• If you have PAM/LDAP enabled in your environment, then ensure that the target agents are configured with PAM/LDAP. For more information, see My Oracle Support note 422073.1.

  • Ensure that you use an operating system user that has the privileges to run the Deployment Procedure, and that can switch to root user and run all commands on the target hosts. For example, commands such as mkdir, ls, and so on.

    If you do not have the privileges to do so, that is, if you are using a locked account, then request your administrator (a designer) to either customize the Deployment Procedure to run it as another user or ignore the steps that require special privileges.

    For example, user account A might have the root privileges, but you might use user account B to run the Deployment Procedure. In this case, you can switch from user account B to A by customizing the Deployment Procedure.

    For information about customization, see Section 2.3.3.

24.4.2 Provisioning Procedure

To provision Oracle Service Bus resources from a source Oracle Service Bus domain, follow these steps:

  1. From the Enterprise menu, select Provisioning and Patching, then select Middleware Provisioning.

  2. From the Deployment Procedures section, select the Oracle Service Bus Resource Provisioning procedure from the list and click Launch.

  3. On the Select Source page, in the Source section, select Oracle Service Bus Domain.

    Source
    1. For Domain, click the torch icon and select the Oracle Service Bus domain from where the resources can be exported and deployed to a target Oracle Service Bus domain. In the following page of the wizard, you will be allowed to select the domain's projects that you want to export.

    2. For BEA Home Directory, specify the full path to the BEA home directory where all BEA product-related files are stored. For example, /home/mark/bea.

    3. Click Next.

  4. On the Select Projects page, do the following:

    1. In the Resource Summary section, select the projects you want to export and deploy to the target OSB domain. The selected projects are exported to a JAR file, and the JAR file is moved to the host where the target OSB domain is running.

      Resource

      Note that the resources of the selected projects that exist in the target OSB domain but not in the exported JAR file will be deleted.

    2. In the Export Mode section, do one of the following:

      Select Export Projects if you want to export the resources at project level. While deploying the exported JAR file to the target host, the entire project is deployed. This may add, overwrite, or delete resources depending on the availability of resources on the target host.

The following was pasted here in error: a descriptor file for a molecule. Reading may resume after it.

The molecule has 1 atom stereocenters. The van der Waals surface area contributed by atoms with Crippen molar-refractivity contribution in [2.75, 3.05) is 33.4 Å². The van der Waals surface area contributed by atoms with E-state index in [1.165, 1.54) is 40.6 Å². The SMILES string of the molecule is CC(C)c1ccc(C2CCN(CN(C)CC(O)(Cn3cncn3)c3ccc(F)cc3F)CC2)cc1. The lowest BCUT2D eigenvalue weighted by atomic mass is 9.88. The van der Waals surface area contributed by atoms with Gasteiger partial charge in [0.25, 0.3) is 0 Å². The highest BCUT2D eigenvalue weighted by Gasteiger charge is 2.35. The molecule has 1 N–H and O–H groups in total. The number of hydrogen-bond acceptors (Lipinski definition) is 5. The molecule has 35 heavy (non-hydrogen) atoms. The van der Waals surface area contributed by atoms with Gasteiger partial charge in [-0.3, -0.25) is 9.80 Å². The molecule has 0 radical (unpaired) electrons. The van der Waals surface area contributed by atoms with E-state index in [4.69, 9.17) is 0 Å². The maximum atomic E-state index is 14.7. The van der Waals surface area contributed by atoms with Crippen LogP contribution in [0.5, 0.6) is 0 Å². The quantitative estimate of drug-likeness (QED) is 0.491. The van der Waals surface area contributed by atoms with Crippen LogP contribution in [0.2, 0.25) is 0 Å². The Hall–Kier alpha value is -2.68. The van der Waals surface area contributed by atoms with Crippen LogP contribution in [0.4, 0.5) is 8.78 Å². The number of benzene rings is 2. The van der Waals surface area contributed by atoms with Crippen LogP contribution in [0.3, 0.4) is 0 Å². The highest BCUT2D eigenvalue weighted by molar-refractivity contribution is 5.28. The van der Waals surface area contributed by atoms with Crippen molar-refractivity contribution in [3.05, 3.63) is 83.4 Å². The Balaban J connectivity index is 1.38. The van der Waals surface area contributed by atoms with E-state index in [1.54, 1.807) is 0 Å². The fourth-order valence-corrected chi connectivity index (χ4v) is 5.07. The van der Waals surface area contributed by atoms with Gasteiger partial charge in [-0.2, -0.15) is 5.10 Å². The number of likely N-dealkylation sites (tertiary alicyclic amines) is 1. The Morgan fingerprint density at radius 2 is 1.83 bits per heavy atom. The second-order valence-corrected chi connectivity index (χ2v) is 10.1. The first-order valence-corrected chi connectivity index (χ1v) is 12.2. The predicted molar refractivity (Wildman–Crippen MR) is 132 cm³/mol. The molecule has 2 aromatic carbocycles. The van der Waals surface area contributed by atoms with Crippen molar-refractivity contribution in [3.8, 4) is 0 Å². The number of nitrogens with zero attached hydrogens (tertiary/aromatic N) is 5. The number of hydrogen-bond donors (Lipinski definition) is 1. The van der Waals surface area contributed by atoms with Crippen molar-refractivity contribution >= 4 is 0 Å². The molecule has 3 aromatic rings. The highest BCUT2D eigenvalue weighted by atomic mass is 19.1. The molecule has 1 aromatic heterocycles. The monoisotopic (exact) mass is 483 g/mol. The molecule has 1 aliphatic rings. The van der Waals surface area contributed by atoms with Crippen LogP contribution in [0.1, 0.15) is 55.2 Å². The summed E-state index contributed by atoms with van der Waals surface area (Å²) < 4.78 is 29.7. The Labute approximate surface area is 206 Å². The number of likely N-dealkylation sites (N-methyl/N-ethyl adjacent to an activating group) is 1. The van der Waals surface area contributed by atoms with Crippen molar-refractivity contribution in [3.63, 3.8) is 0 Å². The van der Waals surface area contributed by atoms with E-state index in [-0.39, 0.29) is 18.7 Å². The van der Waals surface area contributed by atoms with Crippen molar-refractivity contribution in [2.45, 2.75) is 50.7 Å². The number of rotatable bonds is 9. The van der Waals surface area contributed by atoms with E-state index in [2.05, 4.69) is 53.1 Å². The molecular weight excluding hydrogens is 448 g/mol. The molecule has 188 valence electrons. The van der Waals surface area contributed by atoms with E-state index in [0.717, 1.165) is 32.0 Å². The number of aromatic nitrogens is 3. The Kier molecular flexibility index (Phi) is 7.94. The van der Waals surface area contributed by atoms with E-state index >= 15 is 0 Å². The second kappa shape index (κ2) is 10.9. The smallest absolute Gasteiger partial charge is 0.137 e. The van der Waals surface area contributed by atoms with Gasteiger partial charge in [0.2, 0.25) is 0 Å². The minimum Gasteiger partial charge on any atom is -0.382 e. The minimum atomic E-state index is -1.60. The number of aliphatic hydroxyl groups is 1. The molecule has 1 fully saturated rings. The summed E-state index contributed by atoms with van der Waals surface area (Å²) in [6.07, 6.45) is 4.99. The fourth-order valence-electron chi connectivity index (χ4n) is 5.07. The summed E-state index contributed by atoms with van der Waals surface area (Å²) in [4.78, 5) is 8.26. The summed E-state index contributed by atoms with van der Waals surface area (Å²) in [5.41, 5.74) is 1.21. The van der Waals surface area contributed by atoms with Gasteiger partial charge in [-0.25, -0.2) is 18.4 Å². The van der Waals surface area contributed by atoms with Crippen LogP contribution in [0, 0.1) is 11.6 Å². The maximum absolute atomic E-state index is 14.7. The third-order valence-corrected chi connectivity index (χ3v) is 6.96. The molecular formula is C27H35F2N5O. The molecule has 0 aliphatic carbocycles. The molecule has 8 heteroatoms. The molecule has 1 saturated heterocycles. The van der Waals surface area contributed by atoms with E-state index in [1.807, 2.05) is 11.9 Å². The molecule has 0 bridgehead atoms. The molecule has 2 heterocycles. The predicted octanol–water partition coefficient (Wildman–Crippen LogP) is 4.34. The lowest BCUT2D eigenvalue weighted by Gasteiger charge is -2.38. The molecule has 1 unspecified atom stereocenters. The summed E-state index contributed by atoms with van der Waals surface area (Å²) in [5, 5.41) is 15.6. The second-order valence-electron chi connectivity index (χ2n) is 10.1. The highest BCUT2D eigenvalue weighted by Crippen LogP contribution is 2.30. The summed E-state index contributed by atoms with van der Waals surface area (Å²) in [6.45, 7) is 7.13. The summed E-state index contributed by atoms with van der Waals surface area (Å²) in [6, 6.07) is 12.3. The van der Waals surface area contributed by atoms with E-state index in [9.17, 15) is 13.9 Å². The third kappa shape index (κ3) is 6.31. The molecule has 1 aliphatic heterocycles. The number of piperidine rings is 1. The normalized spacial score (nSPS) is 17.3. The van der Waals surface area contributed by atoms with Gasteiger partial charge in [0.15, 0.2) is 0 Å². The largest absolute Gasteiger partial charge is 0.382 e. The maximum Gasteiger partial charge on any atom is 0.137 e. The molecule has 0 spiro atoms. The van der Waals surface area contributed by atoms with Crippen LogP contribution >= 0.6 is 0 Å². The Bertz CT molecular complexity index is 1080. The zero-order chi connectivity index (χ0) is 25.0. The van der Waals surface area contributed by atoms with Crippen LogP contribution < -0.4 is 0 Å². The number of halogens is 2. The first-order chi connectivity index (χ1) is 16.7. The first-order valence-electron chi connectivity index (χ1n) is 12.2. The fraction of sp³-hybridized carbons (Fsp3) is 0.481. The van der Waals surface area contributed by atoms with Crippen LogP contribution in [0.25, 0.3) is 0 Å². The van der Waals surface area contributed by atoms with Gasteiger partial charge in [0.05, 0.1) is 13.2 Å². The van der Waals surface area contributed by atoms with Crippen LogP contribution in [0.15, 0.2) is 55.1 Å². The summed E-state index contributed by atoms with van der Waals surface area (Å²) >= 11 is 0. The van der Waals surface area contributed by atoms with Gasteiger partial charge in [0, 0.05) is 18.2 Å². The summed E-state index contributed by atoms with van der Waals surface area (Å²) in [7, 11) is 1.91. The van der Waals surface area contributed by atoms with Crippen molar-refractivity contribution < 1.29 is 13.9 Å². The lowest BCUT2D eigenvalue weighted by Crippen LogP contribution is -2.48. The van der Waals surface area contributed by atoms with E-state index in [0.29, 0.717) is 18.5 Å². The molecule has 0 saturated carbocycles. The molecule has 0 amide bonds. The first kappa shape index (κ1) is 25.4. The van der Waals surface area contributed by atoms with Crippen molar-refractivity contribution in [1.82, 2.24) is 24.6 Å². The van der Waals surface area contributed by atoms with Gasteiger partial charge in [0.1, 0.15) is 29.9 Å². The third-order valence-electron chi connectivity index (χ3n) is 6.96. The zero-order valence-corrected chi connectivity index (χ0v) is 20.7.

Select Export Resources if you want to export the resources at resource level. While deploying the exported JAR file to the target host, only the resources are deployed. This may add or overwrite resources depending on the availability of resources on the target host.

      Export Mode

      To understand these options better, read the use cases described in Section 24.4.2.1.

    3. (Optional) In the Security Options section, if the projects you want to export contain any resources with sensitive data, then specify a pass-phrase to protect them. The same pass-phrase will be used to import the protected resources during deployment.

      Security Options
    4. (Optional) In the Save Projects to Software Library section, select Save Projects to Software Library and specify a component name and location if you want to save the exported project JAR file as a generic component in the Software Library.

      Save Projects to Software Library

      By default, the projects you select here are exported to a JAR file and moved to the host where the Administration server of the target Oracle Service Bus domain is running. However, the JAR files are not saved in the Software Library for future use. Using this option, you can save them as a component in the Software Library.

  5. On the Select Target page, do the following:

    1. In the Target section, specify the following:

      For Domain, click the torch icon and select the Oracle Service Bus domain where you want to deploy the selected resources.

      For BEA Home Directory, specify the full path to the BEA home directory where all BEA product-related files are stored.

      Target
    2. (Optional) In the Advanced Options section, select the settings you want to retain if you have done some customization to the resources selected for deployment, and if you want to preserve those changes in the target Oracle Service Bus domain.

      Advanced Options

      Note that for Oracle Service Bus 2.6.x, Security and Policy Configuration, Credentials, and Access Control Policies cannot be preserved.

    3. In the Customization section, provide details about the customization file that can be used to modify the environment settings in the target OSB domain.

      Customization

      If you do not want to use a customization file, select None.